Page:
Earth’s current biodiversity is the highest in the history of life – ever. It’s the product of three and a half billion years of evolution. But a new study warns that a tipping point is on the horizon.
Led by researchers at Stanford, Princeton and UC Berkeley and published in the journal Science Advances, the study warns that the current loss and decline of animals is contributing to what appears to be the beginning of the planet’s sixth mass extinction – the first since dinosaurs were wiped out some 65 million years ago. These findings echo a report published last year by Stuart Pimm, a biologist at Duke University, who also cautioned that earth was entering its sixth mass extinction.
Vertebrates – including mammals, birds, amphibians, reptiles, and fish – are disappearing at a rate over 100 times faster than normal. And the number of species that have gone extinct in the last 100 years would normally take 800 to 10,000 years to disappear at natural rates.
The previous mass extinctions were the result of natural planetary transformations or asteroid strikes. The current die-off, however, is likely the result of human activities, including deforestation, development, pollution, and climate change.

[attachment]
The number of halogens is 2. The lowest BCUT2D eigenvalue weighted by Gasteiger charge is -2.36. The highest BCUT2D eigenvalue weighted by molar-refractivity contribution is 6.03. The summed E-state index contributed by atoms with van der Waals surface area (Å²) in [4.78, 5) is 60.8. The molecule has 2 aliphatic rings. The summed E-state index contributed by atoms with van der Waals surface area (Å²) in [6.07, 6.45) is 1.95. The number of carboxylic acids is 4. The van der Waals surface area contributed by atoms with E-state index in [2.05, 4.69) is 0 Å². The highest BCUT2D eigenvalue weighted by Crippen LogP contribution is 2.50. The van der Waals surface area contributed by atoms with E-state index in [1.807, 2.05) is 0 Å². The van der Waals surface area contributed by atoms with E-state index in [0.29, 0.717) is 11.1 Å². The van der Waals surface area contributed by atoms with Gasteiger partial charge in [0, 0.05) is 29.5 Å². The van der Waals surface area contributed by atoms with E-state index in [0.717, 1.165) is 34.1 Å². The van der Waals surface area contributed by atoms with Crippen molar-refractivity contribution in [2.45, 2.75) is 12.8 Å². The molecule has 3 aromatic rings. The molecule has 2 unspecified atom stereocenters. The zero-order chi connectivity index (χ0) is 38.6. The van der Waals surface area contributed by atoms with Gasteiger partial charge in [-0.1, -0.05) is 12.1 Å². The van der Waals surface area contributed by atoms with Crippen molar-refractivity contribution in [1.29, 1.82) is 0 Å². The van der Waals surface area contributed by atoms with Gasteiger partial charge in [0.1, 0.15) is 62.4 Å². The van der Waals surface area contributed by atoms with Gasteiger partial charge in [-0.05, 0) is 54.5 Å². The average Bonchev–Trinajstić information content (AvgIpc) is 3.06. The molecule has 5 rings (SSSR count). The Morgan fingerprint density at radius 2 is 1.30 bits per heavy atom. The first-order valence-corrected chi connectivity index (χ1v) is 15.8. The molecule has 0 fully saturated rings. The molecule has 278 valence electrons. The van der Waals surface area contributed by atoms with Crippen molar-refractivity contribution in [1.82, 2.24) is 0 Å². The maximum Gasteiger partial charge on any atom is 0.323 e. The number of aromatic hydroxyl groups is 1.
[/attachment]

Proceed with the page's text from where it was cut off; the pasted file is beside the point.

Sixteen to thirty-three percent of all vertebrates are estimated to be threatened or endangered. Large animals, including polar bears, elephants, and rhinos, face the highest rates of decline, a trend that matches previous mass extinctions. Their losses would have a trickledown effect that could affect other species – including us.
How could this affect us? We will explore the details tomorrow.
Stanford biologist warns of early stages of Earth’s 6th mass extinction event
Earth Has Entered First ‘Mass Extinction’ Since Dinosaurs, Study Warns
Photo, posted November 11, 2005, courtesy of James St. John via Flickr.
Earth Wise is a production of WAMC Northeast Public Radio.